Cultural beliefs and customs are a major influence on the psychosocial effects of dental disease on individuals. In a historical essay on the art of pulling teeth, Kunzle (1989) noted that "the tooth has always been accorded a special, even magical, role among all peoples and at all times, and has stood for power, and its loss for loss of power." The practice of hiding or burying a lost tooth was based on the fear that its recovery by an enemy could be used magically to inflict harm on the tooth owner. Remnants of that belief persist in the ritual of the tooth fairy, who rescues the hidden baby tooth and leaves a reward. The potency of teeth is well recorded in the metaphors of language. As Ziolkowski (1976) observed, "if something sets our teeth on edge or if someone casts an insult in our teeth, we can gnash our teeth in anger, show our teeth belligerently, grit our teeth resolutely, take the bit in our teeth, arm ourselves to the teeth, and fight tooth and nail in the teeth of great danger and, with luck, escape by the skin of our teeth."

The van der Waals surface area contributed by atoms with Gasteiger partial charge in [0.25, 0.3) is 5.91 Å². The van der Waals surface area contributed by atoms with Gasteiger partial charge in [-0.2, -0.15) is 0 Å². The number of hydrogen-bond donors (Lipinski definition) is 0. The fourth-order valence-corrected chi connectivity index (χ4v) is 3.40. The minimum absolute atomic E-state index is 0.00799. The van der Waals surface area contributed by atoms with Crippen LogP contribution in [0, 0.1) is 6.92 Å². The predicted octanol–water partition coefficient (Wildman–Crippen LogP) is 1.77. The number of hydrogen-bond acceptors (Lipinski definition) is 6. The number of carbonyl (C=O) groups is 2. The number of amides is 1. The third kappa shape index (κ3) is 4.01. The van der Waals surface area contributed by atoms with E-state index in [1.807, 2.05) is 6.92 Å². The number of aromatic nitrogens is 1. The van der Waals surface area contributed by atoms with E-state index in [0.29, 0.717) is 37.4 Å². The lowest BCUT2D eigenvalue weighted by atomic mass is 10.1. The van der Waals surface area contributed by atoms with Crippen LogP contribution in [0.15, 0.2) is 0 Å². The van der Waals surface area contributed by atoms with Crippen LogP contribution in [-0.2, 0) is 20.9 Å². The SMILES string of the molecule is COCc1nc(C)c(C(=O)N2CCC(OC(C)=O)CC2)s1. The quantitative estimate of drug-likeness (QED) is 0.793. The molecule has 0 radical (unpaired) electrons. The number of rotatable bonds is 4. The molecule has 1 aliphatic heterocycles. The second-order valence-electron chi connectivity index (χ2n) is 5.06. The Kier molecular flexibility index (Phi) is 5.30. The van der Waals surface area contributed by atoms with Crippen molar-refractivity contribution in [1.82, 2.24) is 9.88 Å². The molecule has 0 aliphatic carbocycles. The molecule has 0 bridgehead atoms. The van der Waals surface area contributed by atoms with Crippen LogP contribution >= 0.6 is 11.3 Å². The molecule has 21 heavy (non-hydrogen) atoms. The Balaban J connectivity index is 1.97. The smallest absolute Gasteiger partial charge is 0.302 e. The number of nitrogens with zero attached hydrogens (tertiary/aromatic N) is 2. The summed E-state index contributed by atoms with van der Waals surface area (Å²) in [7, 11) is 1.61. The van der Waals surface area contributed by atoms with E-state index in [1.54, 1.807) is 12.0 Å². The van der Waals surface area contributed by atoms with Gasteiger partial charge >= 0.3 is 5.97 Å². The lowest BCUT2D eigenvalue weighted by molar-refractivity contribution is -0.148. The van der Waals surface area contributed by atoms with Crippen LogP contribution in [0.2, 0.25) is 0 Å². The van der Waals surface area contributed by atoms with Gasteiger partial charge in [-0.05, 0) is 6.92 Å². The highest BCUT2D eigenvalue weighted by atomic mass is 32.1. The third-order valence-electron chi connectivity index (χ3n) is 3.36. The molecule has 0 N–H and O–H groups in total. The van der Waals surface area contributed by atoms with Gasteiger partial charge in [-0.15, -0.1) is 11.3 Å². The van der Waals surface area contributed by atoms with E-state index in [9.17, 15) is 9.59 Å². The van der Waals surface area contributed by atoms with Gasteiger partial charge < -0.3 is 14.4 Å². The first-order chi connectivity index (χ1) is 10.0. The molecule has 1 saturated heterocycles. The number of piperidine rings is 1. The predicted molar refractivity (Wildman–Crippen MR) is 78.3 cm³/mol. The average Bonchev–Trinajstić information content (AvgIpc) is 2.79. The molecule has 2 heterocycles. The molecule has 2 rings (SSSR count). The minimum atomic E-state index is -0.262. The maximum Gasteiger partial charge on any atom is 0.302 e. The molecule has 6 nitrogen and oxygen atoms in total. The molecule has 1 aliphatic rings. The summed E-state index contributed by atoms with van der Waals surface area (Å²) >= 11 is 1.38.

The perception of healthy teeth contrasts sharply with that of diseased teeth. The sixteenth-century French surgeon Ambroise Paré remarked that "toothache was the greatest and most eternal of all pains . . . the fiery torture of the damned in hell" (Kunzle 1989); and a preacher of that time saw the root of original sin in a rotting tooth, as quoted in Kunzle (1989): "We unfortunate humans: We all have toothache and suffer ever and always from the teeth with which Adam bit the forbidden apple." In the nineteenth century, Sir James Frazer reported that African tribal kings could not be crowned if they were symbolically emasculated by having a broken tooth, a theme Freud echoed in declaring that dreams of pulling teeth were symbols of castration (Ziolkowski 1976).

The link between diseased teeth and weakness, impotence, and even moral turpitude and sin has been analyzed by scholars exploring the vast legacy of dental themes in art and literature. These authors offer a variety of political, social, psychological, and economic interpretations of diseased versus healthy teeth, attesting to the seriousness with which humanity has invested dental pain and tooth loss.